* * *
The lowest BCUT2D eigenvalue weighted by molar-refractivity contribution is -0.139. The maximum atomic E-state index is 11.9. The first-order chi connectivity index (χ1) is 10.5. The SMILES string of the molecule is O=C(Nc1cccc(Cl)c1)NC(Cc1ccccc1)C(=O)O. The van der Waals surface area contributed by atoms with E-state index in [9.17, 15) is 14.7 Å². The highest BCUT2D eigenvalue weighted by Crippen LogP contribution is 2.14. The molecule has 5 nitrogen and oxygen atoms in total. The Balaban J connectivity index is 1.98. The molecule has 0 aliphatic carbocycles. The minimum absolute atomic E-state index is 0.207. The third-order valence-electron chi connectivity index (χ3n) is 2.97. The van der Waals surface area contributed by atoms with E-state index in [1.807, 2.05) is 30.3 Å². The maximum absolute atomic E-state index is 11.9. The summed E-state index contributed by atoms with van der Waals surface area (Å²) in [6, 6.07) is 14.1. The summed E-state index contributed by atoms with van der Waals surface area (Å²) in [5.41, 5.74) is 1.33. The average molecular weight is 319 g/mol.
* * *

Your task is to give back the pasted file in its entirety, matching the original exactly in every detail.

The lowest BCUT2D eigenvalue weighted by molar-refractivity contribution is -0.139. The maximum atomic E-state index is 11.9. The first-order chi connectivity index (χ1) is 10.5. The SMILES string of the molecule is O=C(Nc1cccc(Cl)c1)NC(Cc1ccccc1)C(=O)O. The van der Waals surface area contributed by atoms with E-state index in [9.17, 15) is 14.7 Å². The highest BCUT2D eigenvalue weighted by Crippen LogP contribution is 2.14. The molecule has 5 nitrogen and oxygen atoms in total. The Balaban J connectivity index is 1.98. The molecule has 0 aliphatic carbocycles. The minimum absolute atomic E-state index is 0.207. The third-order valence-electron chi connectivity index (χ3n) is 2.97. The van der Waals surface area contributed by atoms with E-state index in [1.807, 2.05) is 30.3 Å². The maximum absolute atomic E-state index is 11.9. The summed E-state index contributed by atoms with van der Waals surface area (Å²) in [6, 6.07) is 14.1. The summed E-state index contributed by atoms with van der Waals surface area (Å²) in [5.41, 5.74) is 1.33. The average molecular weight is 319 g/mol.